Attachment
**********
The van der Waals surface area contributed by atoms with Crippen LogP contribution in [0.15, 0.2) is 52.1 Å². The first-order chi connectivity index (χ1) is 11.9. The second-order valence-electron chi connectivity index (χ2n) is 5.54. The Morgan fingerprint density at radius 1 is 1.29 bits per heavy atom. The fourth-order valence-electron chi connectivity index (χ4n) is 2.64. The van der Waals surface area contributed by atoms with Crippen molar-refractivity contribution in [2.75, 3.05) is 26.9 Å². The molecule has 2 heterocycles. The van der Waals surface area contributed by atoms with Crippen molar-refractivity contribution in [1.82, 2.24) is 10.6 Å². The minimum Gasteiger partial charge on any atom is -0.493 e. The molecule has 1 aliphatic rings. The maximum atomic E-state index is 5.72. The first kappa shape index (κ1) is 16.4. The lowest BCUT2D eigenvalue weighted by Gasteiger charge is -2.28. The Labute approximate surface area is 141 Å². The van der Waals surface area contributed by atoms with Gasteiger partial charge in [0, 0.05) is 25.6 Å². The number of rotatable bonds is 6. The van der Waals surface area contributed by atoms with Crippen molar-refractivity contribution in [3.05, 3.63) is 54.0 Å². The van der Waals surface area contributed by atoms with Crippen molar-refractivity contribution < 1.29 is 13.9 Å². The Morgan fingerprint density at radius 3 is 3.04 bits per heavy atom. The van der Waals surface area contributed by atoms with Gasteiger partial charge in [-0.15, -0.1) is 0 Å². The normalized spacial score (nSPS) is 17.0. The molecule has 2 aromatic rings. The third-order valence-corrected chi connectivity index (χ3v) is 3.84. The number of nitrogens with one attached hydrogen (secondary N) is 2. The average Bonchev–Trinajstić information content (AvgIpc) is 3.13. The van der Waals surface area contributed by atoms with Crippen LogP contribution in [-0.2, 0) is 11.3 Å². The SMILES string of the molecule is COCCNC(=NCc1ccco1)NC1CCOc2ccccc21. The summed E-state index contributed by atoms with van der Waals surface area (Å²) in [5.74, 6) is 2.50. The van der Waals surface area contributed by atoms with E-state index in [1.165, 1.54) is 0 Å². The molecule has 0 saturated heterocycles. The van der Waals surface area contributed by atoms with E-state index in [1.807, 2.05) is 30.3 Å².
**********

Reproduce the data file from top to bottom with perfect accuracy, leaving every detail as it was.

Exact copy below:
The van der Waals surface area contributed by atoms with Crippen LogP contribution in [0.15, 0.2) is 52.1 Å². The first-order chi connectivity index (χ1) is 11.9. The second-order valence-electron chi connectivity index (χ2n) is 5.54. The Morgan fingerprint density at radius 1 is 1.29 bits per heavy atom. The fourth-order valence-electron chi connectivity index (χ4n) is 2.64. The van der Waals surface area contributed by atoms with Crippen molar-refractivity contribution in [2.75, 3.05) is 26.9 Å². The molecule has 2 heterocycles. The van der Waals surface area contributed by atoms with Crippen molar-refractivity contribution in [1.82, 2.24) is 10.6 Å². The minimum Gasteiger partial charge on any atom is -0.493 e. The molecule has 1 aliphatic rings. The maximum atomic E-state index is 5.72. The first kappa shape index (κ1) is 16.4. The lowest BCUT2D eigenvalue weighted by Gasteiger charge is -2.28. The Labute approximate surface area is 141 Å². The van der Waals surface area contributed by atoms with Gasteiger partial charge in [0, 0.05) is 25.6 Å². The number of rotatable bonds is 6. The van der Waals surface area contributed by atoms with Crippen molar-refractivity contribution in [3.05, 3.63) is 54.0 Å². The van der Waals surface area contributed by atoms with Crippen molar-refractivity contribution < 1.29 is 13.9 Å². The Morgan fingerprint density at radius 3 is 3.04 bits per heavy atom. The van der Waals surface area contributed by atoms with Gasteiger partial charge in [-0.15, -0.1) is 0 Å². The normalized spacial score (nSPS) is 17.0. The molecule has 2 aromatic rings. The third-order valence-corrected chi connectivity index (χ3v) is 3.84. The number of nitrogens with one attached hydrogen (secondary N) is 2. The average Bonchev–Trinajstić information content (AvgIpc) is 3.13. The van der Waals surface area contributed by atoms with Crippen LogP contribution in [-0.2, 0) is 11.3 Å². The SMILES string of the molecule is COCCNC(=NCc1ccco1)NC1CCOc2ccccc21. The summed E-state index contributed by atoms with van der Waals surface area (Å²) in [5.74, 6) is 2.50. The van der Waals surface area contributed by atoms with E-state index in [1.165, 1.54) is 0 Å². The molecule has 0 saturated heterocycles. The van der Waals surface area contributed by atoms with E-state index in [1.807, 2.05) is 30.3 Å².